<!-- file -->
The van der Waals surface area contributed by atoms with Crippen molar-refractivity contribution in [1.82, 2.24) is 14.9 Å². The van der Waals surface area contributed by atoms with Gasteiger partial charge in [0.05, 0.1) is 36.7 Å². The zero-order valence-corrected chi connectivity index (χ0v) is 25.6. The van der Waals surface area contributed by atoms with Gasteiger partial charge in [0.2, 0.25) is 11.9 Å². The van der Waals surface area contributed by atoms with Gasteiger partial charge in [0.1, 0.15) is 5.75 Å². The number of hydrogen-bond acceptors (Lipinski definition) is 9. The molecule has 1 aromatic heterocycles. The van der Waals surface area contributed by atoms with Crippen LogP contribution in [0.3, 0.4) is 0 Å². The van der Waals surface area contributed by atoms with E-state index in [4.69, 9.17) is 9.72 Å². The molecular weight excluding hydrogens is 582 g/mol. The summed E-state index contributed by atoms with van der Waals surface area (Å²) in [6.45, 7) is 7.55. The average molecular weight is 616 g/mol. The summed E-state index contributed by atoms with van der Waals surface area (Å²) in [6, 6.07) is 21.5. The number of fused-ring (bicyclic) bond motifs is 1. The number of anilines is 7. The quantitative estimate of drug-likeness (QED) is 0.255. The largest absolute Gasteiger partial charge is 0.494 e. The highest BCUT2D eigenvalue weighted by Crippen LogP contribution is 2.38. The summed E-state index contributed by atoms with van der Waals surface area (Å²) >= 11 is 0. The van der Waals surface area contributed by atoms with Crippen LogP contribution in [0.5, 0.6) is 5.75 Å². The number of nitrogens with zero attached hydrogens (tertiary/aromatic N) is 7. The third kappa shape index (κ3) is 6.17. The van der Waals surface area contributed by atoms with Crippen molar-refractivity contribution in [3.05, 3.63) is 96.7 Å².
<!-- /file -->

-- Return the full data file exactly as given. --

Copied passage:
The van der Waals surface area contributed by atoms with Crippen molar-refractivity contribution in [1.82, 2.24) is 14.9 Å². The van der Waals surface area contributed by atoms with Gasteiger partial charge in [0.05, 0.1) is 36.7 Å². The zero-order valence-corrected chi connectivity index (χ0v) is 25.6. The van der Waals surface area contributed by atoms with Gasteiger partial charge in [0.2, 0.25) is 11.9 Å². The van der Waals surface area contributed by atoms with Gasteiger partial charge in [0.1, 0.15) is 5.75 Å². The number of hydrogen-bond acceptors (Lipinski definition) is 9. The molecule has 1 aromatic heterocycles. The van der Waals surface area contributed by atoms with Crippen LogP contribution in [0.3, 0.4) is 0 Å². The van der Waals surface area contributed by atoms with E-state index in [4.69, 9.17) is 9.72 Å². The molecular weight excluding hydrogens is 582 g/mol. The summed E-state index contributed by atoms with van der Waals surface area (Å²) in [6.45, 7) is 7.55. The average molecular weight is 616 g/mol. The summed E-state index contributed by atoms with van der Waals surface area (Å²) in [6, 6.07) is 21.5. The number of fused-ring (bicyclic) bond motifs is 1. The number of anilines is 7. The quantitative estimate of drug-likeness (QED) is 0.255. The largest absolute Gasteiger partial charge is 0.494 e. The highest BCUT2D eigenvalue weighted by Crippen LogP contribution is 2.38. The summed E-state index contributed by atoms with van der Waals surface area (Å²) >= 11 is 0. The van der Waals surface area contributed by atoms with Crippen LogP contribution in [0.5, 0.6) is 5.75 Å². The number of nitrogens with zero attached hydrogens (tertiary/aromatic N) is 7. The third kappa shape index (κ3) is 6.17. The van der Waals surface area contributed by atoms with Crippen molar-refractivity contribution in [3.05, 3.63) is 96.7 Å².